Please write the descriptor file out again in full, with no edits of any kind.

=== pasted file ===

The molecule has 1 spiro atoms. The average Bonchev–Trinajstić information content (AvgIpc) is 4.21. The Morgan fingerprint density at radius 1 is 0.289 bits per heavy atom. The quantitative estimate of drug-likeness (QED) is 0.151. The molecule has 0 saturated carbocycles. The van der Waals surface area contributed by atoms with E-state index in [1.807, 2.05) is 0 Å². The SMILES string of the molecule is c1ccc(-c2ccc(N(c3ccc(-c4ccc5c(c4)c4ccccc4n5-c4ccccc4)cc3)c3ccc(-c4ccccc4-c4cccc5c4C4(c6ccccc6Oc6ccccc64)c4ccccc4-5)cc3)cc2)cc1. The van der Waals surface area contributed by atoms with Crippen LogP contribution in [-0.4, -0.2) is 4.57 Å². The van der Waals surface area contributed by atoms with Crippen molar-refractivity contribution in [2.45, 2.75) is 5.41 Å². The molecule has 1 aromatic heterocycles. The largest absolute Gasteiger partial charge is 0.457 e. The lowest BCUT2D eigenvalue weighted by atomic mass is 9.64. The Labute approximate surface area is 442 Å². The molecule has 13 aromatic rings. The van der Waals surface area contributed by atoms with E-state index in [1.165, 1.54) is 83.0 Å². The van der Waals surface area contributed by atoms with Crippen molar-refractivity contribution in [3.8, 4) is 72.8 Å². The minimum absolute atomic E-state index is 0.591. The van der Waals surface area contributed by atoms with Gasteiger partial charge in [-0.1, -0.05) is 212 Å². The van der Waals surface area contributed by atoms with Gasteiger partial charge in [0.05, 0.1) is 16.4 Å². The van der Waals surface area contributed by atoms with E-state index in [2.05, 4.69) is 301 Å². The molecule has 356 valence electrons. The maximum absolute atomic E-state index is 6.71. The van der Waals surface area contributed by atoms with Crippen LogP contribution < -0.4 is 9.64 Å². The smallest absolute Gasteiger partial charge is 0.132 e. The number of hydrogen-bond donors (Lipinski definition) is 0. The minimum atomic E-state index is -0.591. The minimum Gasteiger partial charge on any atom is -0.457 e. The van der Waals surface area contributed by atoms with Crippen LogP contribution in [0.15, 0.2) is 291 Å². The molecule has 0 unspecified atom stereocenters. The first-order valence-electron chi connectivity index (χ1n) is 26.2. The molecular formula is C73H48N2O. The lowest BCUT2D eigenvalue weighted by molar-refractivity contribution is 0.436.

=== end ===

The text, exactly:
The molecule has 1 spiro atoms. The average Bonchev–Trinajstić information content (AvgIpc) is 4.21. The Morgan fingerprint density at radius 1 is 0.289 bits per heavy atom. The quantitative estimate of drug-likeness (QED) is 0.151. The molecule has 0 saturated carbocycles. The van der Waals surface area contributed by atoms with E-state index in [1.807, 2.05) is 0 Å². The SMILES string of the molecule is c1ccc(-c2ccc(N(c3ccc(-c4ccc5c(c4)c4ccccc4n5-c4ccccc4)cc3)c3ccc(-c4ccccc4-c4cccc5c4C4(c6ccccc6Oc6ccccc64)c4ccccc4-5)cc3)cc2)cc1. The van der Waals surface area contributed by atoms with Crippen LogP contribution in [-0.4, -0.2) is 4.57 Å². The van der Waals surface area contributed by atoms with Crippen molar-refractivity contribution in [2.45, 2.75) is 5.41 Å². The molecule has 1 aromatic heterocycles. The largest absolute Gasteiger partial charge is 0.457 e. The lowest BCUT2D eigenvalue weighted by atomic mass is 9.64. The Labute approximate surface area is 442 Å². The molecule has 13 aromatic rings. The van der Waals surface area contributed by atoms with E-state index in [1.165, 1.54) is 83.0 Å². The van der Waals surface area contributed by atoms with Crippen molar-refractivity contribution in [3.8, 4) is 72.8 Å². The minimum absolute atomic E-state index is 0.591. The van der Waals surface area contributed by atoms with Gasteiger partial charge in [-0.1, -0.05) is 212 Å². The van der Waals surface area contributed by atoms with Gasteiger partial charge in [0.05, 0.1) is 16.4 Å². The van der Waals surface area contributed by atoms with E-state index in [2.05, 4.69) is 301 Å². The molecule has 356 valence electrons. The maximum absolute atomic E-state index is 6.71. The van der Waals surface area contributed by atoms with Crippen LogP contribution < -0.4 is 9.64 Å². The smallest absolute Gasteiger partial charge is 0.132 e. The number of hydrogen-bond donors (Lipinski definition) is 0. The minimum atomic E-state index is -0.591. The minimum Gasteiger partial charge on any atom is -0.457 e. The van der Waals surface area contributed by atoms with Crippen LogP contribution in [0.15, 0.2) is 291 Å². The molecule has 0 unspecified atom stereocenters. The first-order valence-electron chi connectivity index (χ1n) is 26.2. The molecular formula is C73H48N2O. The lowest BCUT2D eigenvalue weighted by molar-refractivity contribution is 0.436.